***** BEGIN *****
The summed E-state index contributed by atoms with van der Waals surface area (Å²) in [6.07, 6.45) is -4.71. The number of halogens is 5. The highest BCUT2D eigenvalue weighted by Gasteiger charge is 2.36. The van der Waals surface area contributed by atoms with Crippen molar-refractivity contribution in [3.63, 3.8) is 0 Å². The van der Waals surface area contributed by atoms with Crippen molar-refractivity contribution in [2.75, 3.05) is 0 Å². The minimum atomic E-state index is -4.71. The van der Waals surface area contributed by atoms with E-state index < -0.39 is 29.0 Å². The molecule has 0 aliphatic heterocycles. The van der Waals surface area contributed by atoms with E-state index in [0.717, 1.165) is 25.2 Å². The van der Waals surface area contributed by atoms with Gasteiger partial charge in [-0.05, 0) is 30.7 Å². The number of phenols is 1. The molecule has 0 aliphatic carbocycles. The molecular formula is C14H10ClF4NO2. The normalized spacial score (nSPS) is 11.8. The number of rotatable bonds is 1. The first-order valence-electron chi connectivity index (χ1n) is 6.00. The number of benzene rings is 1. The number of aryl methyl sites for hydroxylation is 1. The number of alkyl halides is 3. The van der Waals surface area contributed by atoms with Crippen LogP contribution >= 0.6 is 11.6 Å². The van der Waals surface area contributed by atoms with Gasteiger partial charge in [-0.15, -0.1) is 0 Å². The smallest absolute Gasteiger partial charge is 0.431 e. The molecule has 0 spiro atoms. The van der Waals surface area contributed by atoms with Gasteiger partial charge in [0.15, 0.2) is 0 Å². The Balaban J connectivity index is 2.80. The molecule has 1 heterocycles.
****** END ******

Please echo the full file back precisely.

The summed E-state index contributed by atoms with van der Waals surface area (Å²) in [6.07, 6.45) is -4.71. The number of halogens is 5. The highest BCUT2D eigenvalue weighted by Gasteiger charge is 2.36. The van der Waals surface area contributed by atoms with Crippen molar-refractivity contribution in [3.63, 3.8) is 0 Å². The van der Waals surface area contributed by atoms with Crippen molar-refractivity contribution in [2.75, 3.05) is 0 Å². The minimum atomic E-state index is -4.71. The van der Waals surface area contributed by atoms with E-state index < -0.39 is 29.0 Å². The molecule has 0 aliphatic heterocycles. The van der Waals surface area contributed by atoms with E-state index in [0.717, 1.165) is 25.2 Å². The van der Waals surface area contributed by atoms with Gasteiger partial charge in [-0.05, 0) is 30.7 Å². The number of phenols is 1. The molecule has 0 aliphatic carbocycles. The molecular formula is C14H10ClF4NO2. The normalized spacial score (nSPS) is 11.8. The number of rotatable bonds is 1. The first-order valence-electron chi connectivity index (χ1n) is 6.00. The number of benzene rings is 1. The number of aryl methyl sites for hydroxylation is 1. The number of alkyl halides is 3. The van der Waals surface area contributed by atoms with Crippen LogP contribution >= 0.6 is 11.6 Å². The van der Waals surface area contributed by atoms with Gasteiger partial charge in [-0.15, -0.1) is 0 Å². The smallest absolute Gasteiger partial charge is 0.431 e. The molecule has 0 spiro atoms. The van der Waals surface area contributed by atoms with Gasteiger partial charge in [0.15, 0.2) is 0 Å². The Balaban J connectivity index is 2.80. The molecule has 1 heterocycles.